Once you’ve done the flat section for the thumb you just go right back to working in the round, like you had been before.
I modified the pattern just a bit to knit these with super-bulky yarn on 10.5 needles. They turned out wonderfully! Thank you for the pattern!
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ok, so i’m an idiot. I cannot figure out the thumb hole. Do you begin on needle three on the pearl side?
Yep, exactly! Work back across the three needles from the “wrong side” (the inside or purl side). Then turn again and work back the other direction from the right side. Back and forth, just like when you knit a flat piece. It’ll seem really awkward for the first couple of rows.
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can these be done with straights? (don’t throw needles at me)
Sure! You could definitely knit them flat, then seam up and down the sides, leaving a gap for the thumbhole.
I am a complete knitting novice, so if this is a dumb question…sorry. Instead of using multiple DPNs, could this be done using a circular set?
For small-circumference knitting in the round, you can use DPNs or a long circular needle and the Magic Loop method, or two circulars. Whatever feels most comfortable to you. There are great videos on all three at http://www.knittinghelp.com
hi: I used dpns and got a bit of laddering. I did try and make the first stitch a tight one. Suggestions?
Reblogged this on bannon06.
I just made these and it was my first project with double pointed needles. Thank you so much for the great instructions! I’m feeling very confident now to try out more patterns with my DPNs!!
Thank U for this easy pattern. I have been searching for fingerless gloves and now u answered my wish. As soon as my wireless printer arrives, I can copy the pattern to start and make them for my Grandaughter.
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Would I do size 6 needles in the 2 needle pattern??
Hello Karen, I have been trying to print the pattern for Super Simple Mitts and have had no luck in doing so. Do you know why I cannot print it. I have never tried DPN’s and noticed that you said it would be a great project to try them on so I would like to do this also. Really like this pattern for Super Simple Mitts. Thank you. Will be anxiously waiting for your reply.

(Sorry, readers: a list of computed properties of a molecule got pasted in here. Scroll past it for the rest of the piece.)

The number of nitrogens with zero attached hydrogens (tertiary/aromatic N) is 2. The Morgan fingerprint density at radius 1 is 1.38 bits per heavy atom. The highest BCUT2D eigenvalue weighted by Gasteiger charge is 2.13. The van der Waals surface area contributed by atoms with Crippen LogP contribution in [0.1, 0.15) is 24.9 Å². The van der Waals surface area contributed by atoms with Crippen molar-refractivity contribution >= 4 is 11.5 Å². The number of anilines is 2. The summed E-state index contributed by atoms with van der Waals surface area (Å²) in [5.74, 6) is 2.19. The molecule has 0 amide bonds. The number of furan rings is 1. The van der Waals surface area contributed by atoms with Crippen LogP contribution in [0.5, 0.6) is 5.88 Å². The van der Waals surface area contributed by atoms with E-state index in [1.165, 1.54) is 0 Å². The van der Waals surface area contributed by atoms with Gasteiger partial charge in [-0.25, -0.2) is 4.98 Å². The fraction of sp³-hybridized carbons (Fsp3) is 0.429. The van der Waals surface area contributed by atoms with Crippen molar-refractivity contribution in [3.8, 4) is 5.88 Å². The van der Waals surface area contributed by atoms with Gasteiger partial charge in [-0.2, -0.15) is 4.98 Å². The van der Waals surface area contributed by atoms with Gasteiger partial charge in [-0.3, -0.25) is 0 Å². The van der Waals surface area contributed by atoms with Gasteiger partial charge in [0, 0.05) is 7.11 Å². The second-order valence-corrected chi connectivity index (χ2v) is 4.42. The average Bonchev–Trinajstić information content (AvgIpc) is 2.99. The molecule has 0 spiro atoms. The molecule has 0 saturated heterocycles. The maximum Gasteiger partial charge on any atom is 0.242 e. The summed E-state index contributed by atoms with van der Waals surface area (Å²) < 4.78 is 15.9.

Hi, Ruth. I’m sorry — I’m not sure what you mean exactly. It’s just a web page, so the only thing to do is hit print in your browser’s menu and that should do it!
Thank you so much for this pattern! The pattern was clear enough for me to learn to use double pointed needles and make a quick pair of gloves! Thanks again :)
So for the thumb section do you bind off the stitches for needle 3 and then co again when you finish the thumb hole???
No, there’s no need to bind off or CO anything. You simply work that section back and forth as if flat, then rejoin in the round to complete the mitt.
Sorry, I meant needle 2…
You just made me smile! Your PB&J recipe… :-D
Thank you for the Mitt pattern. Encouraging enough for me to try! Stay tuned! (wink-wink!)
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Is needle 3 the one with 8 stitches on it?
Thank you for the free pattern. :)
You can really divide them up however you like, as long as they’re fairly even. If you do as I’ve described above, you’ll have 12, 8 and 12.
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Hopefully this isn’t a dumb question – but if you’re just slipping the first stitch from one needle to the other when working on the thumb section, how dow that first (and last stitch) not become one very long thread at each side of the thumb hole? To me it would make more sense if you just went ahead and purled (or knit) that stitch as you would the others.
You get a little bit nicer looking edge if you slip the first stitch of each row (which then gets worked at the end of the following row), but you can certainly knit/purl it if you prefer!
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I am looking for a fingerless glove pattern knitted on a circle needle .Any ones you know of?I also want to knit with a worsted weight.
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I’m a newer knitter to mitts so I’m having trouble with thumb hole section. Where the pattern says ‘next row: hold needle 3 in your hand….to begin knitting back and forth….’ I’m completely lost as to what i’m supposed to do here! Is there any chance of a video for this section of the pattern as I’m more of a visual learner rather trying to figure out written patterns. I’ve purled from needle three to needle one but I don’t think I was supposed to do a ‘round’ of knitting? Help!! Thank you for any help in this matter!
Hi, Stephanie — not sure how this got missed before. It sounds like you’re doing it right. If you’ve purled back across the WS, that’s the first row of the flat section. Just turn the work and knit back across the RS, then repeat!
When I made these I ended up with two thumb holes. Any idea why? Is it because I made them on normal circular needles instead of DPNs?
I honestly can’t even imagine how that would happen! If you want to send me a photo at firstname.lastname@example.org that might help me understand and advise.
How do you make a thumb hole if you are just knitting this pattern using circular needles?
Hi, the process is the same regardless of what type of needles you’re using — you’ll work that stretch back and forth as if knitting flat, then rejoin in the round as described.